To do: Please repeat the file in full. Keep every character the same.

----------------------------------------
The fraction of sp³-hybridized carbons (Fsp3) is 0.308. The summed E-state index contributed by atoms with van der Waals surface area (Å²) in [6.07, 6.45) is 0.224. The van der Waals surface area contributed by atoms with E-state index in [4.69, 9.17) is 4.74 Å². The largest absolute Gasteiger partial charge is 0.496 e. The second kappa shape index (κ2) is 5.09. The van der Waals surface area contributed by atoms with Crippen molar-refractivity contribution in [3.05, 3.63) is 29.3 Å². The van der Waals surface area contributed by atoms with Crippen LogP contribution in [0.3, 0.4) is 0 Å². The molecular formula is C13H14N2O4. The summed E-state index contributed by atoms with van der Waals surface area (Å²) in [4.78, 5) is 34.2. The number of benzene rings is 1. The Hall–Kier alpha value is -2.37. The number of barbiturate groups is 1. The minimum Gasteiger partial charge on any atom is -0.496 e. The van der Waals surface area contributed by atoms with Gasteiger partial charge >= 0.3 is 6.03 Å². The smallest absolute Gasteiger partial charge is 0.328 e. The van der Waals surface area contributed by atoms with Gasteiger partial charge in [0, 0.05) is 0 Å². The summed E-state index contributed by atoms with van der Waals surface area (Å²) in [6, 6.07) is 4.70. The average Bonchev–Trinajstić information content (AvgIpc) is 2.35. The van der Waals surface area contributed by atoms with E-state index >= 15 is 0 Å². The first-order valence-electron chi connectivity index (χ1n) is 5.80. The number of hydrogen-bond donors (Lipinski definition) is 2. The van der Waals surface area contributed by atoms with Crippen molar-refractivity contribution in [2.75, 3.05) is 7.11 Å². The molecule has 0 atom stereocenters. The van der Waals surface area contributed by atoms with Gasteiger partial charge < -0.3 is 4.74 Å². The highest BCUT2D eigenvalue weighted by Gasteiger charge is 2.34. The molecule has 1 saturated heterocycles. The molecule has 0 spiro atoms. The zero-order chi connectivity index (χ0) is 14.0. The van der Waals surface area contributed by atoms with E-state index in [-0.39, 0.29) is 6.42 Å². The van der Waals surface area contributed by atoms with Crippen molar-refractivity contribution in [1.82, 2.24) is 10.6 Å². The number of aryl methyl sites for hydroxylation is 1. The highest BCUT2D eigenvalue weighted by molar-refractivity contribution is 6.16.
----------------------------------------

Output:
The fraction of sp³-hybridized carbons (Fsp3) is 0.308. The summed E-state index contributed by atoms with van der Waals surface area (Å²) in [6.07, 6.45) is 0.224. The van der Waals surface area contributed by atoms with E-state index in [4.69, 9.17) is 4.74 Å². The largest absolute Gasteiger partial charge is 0.496 e. The second kappa shape index (κ2) is 5.09. The van der Waals surface area contributed by atoms with Crippen molar-refractivity contribution in [3.05, 3.63) is 29.3 Å². The van der Waals surface area contributed by atoms with Crippen LogP contribution in [0.3, 0.4) is 0 Å². The molecular formula is C13H14N2O4. The summed E-state index contributed by atoms with van der Waals surface area (Å²) in [4.78, 5) is 34.2. The number of benzene rings is 1. The Hall–Kier alpha value is -2.37. The number of barbiturate groups is 1. The minimum Gasteiger partial charge on any atom is -0.496 e. The van der Waals surface area contributed by atoms with Gasteiger partial charge >= 0.3 is 6.03 Å². The smallest absolute Gasteiger partial charge is 0.328 e. The van der Waals surface area contributed by atoms with Gasteiger partial charge in [0, 0.05) is 0 Å². The summed E-state index contributed by atoms with van der Waals surface area (Å²) in [6, 6.07) is 4.70. The average Bonchev–Trinajstić information content (AvgIpc) is 2.35. The van der Waals surface area contributed by atoms with E-state index >= 15 is 0 Å². The first-order valence-electron chi connectivity index (χ1n) is 5.80. The number of hydrogen-bond donors (Lipinski definition) is 2. The van der Waals surface area contributed by atoms with Crippen molar-refractivity contribution in [2.75, 3.05) is 7.11 Å². The molecule has 0 atom stereocenters. The van der Waals surface area contributed by atoms with Gasteiger partial charge < -0.3 is 4.74 Å². The highest BCUT2D eigenvalue weighted by Gasteiger charge is 2.34. The molecule has 1 saturated heterocycles. The molecule has 0 spiro atoms. The zero-order chi connectivity index (χ0) is 14.0. The van der Waals surface area contributed by atoms with E-state index in [-0.39, 0.29) is 6.42 Å². The van der Waals surface area contributed by atoms with Crippen molar-refractivity contribution in [1.82, 2.24) is 10.6 Å². The number of aryl methyl sites for hydroxylation is 1. The highest BCUT2D eigenvalue weighted by molar-refractivity contribution is 6.16.